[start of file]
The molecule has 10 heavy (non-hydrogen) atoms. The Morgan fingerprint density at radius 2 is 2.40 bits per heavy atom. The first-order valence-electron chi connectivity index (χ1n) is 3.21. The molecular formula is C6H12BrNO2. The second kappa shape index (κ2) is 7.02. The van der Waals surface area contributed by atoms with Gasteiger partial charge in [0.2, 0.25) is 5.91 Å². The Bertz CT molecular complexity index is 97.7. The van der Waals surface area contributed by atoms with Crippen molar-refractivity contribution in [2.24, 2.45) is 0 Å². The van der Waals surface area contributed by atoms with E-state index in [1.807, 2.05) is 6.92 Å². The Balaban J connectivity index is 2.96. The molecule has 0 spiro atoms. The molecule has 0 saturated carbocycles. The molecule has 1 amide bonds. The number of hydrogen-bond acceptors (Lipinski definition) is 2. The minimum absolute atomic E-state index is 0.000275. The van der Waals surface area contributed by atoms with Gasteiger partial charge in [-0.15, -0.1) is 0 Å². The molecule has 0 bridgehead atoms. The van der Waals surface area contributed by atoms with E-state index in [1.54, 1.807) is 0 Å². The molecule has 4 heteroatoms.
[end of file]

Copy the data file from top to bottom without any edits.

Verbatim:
The molecule has 10 heavy (non-hydrogen) atoms. The Morgan fingerprint density at radius 2 is 2.40 bits per heavy atom. The first-order valence-electron chi connectivity index (χ1n) is 3.21. The molecular formula is C6H12BrNO2. The second kappa shape index (κ2) is 7.02. The van der Waals surface area contributed by atoms with Gasteiger partial charge in [0.2, 0.25) is 5.91 Å². The Bertz CT molecular complexity index is 97.7. The van der Waals surface area contributed by atoms with Crippen molar-refractivity contribution in [2.24, 2.45) is 0 Å². The van der Waals surface area contributed by atoms with E-state index in [1.807, 2.05) is 6.92 Å². The Balaban J connectivity index is 2.96. The molecule has 0 spiro atoms. The molecule has 0 saturated carbocycles. The molecule has 1 amide bonds. The number of hydrogen-bond acceptors (Lipinski definition) is 2. The minimum absolute atomic E-state index is 0.000275. The van der Waals surface area contributed by atoms with Gasteiger partial charge in [-0.15, -0.1) is 0 Å². The molecule has 0 bridgehead atoms. The van der Waals surface area contributed by atoms with E-state index in [1.54, 1.807) is 0 Å². The molecule has 4 heteroatoms.